That a tomb is empty is not necessarily good news, or even big news. Easter is not about an empty tomb. Especially since Jesus’ tomb was not empty at all. There was someone in it. Only it was not Jesus. A young man who had clothed himself in white, we are told. We may surmise the young man to be an angel by the way the women react: terror! That’s the usual response of human beings when we encounter one of God’s holy messengers.
Listen to the messenger, though, and he tells you news that is both good and big. “Do not be alarmed. You seek Jesus of Nazareth, who was crucified. He is not here. He is risen. See the place where they put him. But go, tell his disciples, and Peter, that He goes before you to Galilee, there you will see Him as He told you.”
That a man rose from the dead is big news indeed, but it is not yet the good news. After all, people had risen from the dead before: Lazarus of Bethany, Jairus’s daughter, the widow of Nain’s son, and even a few in the Old Testament. Big news each time, to be sure – but only temporarily good news to them and their families. For the simple fact is that they were one and all raised only to die again.
So what is the good news of Easter, if it is not that the tomb is empty or that a man rose from the dead?
It is this: that Jesus of Nazareth, who was crucified, is risen! The One who had lifted onto his back the burden of this world’s sin and carried it to Calvary and there owned it as His very own, so that all that is ours might become His that all that is His might become ours! The One who stood under the divine wrath in your place and mine, that One is now risen. The One who bore what we could not bear without it destroying us, has proven stronger and come out alive! Death could not hold Him because He had no sin of His own and His sufferings have completely answered for the sin of the rest of us. His resurrection is then the Father’s absolution, wiping out the sin of all. That’s how Paul says it: He was put to death for our sins, and raised for our justification! And that, my friends, is good news indeed.
For it means that before God, there is no remembrance of our sins! And that means that death itself has lost its ultimate claim on us. Oh, we may indeed die – certainly we will, unless our Lord returns first. But death itself has been utterly transformed by Christ’s resurrection. Our corruptible bodies (bodies that fall apart) need to be changed into incorruptible ones (bodies that never fall apart). Not that God gives us different bodies, he simply repairs these bodies to be all that He meant them to be from the beginning. God usually works this change through death. Picture physical death, then, as being put under anesthesia before undergoing that transforming surgery by our Great Physician. Only we wake up from this anesthesia with no ill-side effects and with our bodies repaired and restored, never to be sick or frail or subject to death ever again. All this is promised to you who are baptized into Christ by the Resurrection of Jesus: sins forgiven and so death defeated.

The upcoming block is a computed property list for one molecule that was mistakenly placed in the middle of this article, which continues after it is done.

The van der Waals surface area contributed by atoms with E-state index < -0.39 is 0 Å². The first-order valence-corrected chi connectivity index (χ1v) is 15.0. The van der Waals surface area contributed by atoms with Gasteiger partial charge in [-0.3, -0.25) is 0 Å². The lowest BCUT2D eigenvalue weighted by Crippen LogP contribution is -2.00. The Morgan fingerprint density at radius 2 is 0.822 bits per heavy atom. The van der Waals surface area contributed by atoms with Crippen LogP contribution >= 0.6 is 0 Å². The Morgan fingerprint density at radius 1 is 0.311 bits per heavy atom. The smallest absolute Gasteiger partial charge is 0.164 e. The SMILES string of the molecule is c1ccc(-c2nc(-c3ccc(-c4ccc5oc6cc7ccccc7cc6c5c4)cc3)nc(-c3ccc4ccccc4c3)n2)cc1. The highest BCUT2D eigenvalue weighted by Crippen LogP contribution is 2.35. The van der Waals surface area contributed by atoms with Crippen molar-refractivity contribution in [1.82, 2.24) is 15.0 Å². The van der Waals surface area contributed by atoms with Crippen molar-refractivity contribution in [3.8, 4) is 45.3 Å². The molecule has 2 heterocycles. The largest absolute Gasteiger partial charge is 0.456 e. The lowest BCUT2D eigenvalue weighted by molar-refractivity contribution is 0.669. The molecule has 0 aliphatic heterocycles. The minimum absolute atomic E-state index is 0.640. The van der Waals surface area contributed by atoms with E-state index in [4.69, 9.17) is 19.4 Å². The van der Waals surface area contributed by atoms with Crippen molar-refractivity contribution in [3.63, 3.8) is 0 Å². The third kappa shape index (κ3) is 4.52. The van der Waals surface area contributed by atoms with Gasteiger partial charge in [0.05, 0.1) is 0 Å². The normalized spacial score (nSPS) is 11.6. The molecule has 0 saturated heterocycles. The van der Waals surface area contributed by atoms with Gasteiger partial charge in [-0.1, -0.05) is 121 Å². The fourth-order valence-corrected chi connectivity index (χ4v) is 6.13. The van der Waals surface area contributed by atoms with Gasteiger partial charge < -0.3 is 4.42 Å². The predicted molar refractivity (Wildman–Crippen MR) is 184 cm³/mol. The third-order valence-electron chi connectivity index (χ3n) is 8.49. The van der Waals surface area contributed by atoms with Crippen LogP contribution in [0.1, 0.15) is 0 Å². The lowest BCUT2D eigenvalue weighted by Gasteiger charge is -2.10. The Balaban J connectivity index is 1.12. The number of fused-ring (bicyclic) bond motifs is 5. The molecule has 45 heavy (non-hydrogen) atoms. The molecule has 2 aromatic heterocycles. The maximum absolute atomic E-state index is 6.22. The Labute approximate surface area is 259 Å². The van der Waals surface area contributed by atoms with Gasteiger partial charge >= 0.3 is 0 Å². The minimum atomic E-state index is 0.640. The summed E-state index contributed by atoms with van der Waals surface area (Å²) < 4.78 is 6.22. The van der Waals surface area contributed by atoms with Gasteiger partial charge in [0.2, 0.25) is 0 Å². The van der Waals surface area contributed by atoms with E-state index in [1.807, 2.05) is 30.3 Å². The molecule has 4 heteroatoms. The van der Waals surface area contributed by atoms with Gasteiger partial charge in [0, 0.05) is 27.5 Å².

Now, that is indeed incredibly great good news. But there is even more. The Lord’s messenger reminds the women of the Lord’s own words of promise about where He would be to meet the disciples, and Peter is singled out. “Go, tell His disciples and Peter.”
Peter, who had boasted that even if all the others fell away, he would stand faithful to the Lord. Peter, who had tried to protect our Lord with a sword. Peter, who had denied that he knew his Lord three times – out of fear of suffering and death. Peter, to whom the Lord Jesus had looked after the crowing of the cock. Peter, who then burst into tears and ran away ashamed. Peter, who is so much a picture of you and me and all our good intentions ending in continual failures, all our boasting coming to nothing, all our human will power evaporating just when we need it. Peter, who is a picture of us.
It’s as though the Lord were saying through the angel: “O you who have failed me and even denied me by words and deeds, you I call too, to come and meet me where I will be. There I will receive you, pardon you, restore you.” That’s incredibly great news!
We know where He promised to meet the disciples and Peter: “In Galilee.” We also know that He met them before they could even get there. Seems they were having a bit of hard time believing the good news the women brought them, so Jesus himself had to show up and put their fears and doubts to flight – but we’re getting ahead of the story. That is next week’s Gospel. If Galilee is where His own words directed them to meet the Risen One, what about you and me? His words direct us to our own Galilee, to the Holy Supper, to this Table. There the Risen One presides, offering to you the sacrifice He once carried on your behalf into the Most Holy Place. He gives it to you that your fears might be put to flight. That you might come to believe and know that your sins – however great, however often repeated – have all been answered for by this Body and Blood, and therefore your death will be no more than going under the anesthesia and waking up alive like you’ve never been alive before. After all, into you has gone the Body and Blood of the Son of God who, though He was once dead, is alive forevermore. His body and blood in you is the pledge of His forgiveness and the guarantee of your resurrection.
“Go, tell!” the angel told the women. But they said nothing to anyone, for they were afraid. We know from the rest of the Gospels that in the end their joy overcame their fear, and they began to spread the Good News. Now you too have been given Good News to spread: Christ is risen and the sin of this entire world has been forgiven! Christ is risen, and death has been defeated, transformed from the fearful monster that eats us all into God’s divine surgery! Christ is risen and He stands ready to meet you in His Holy Supper!
Alleluia, alleluia! Christ is risen! He is risen indeed! Alleluia!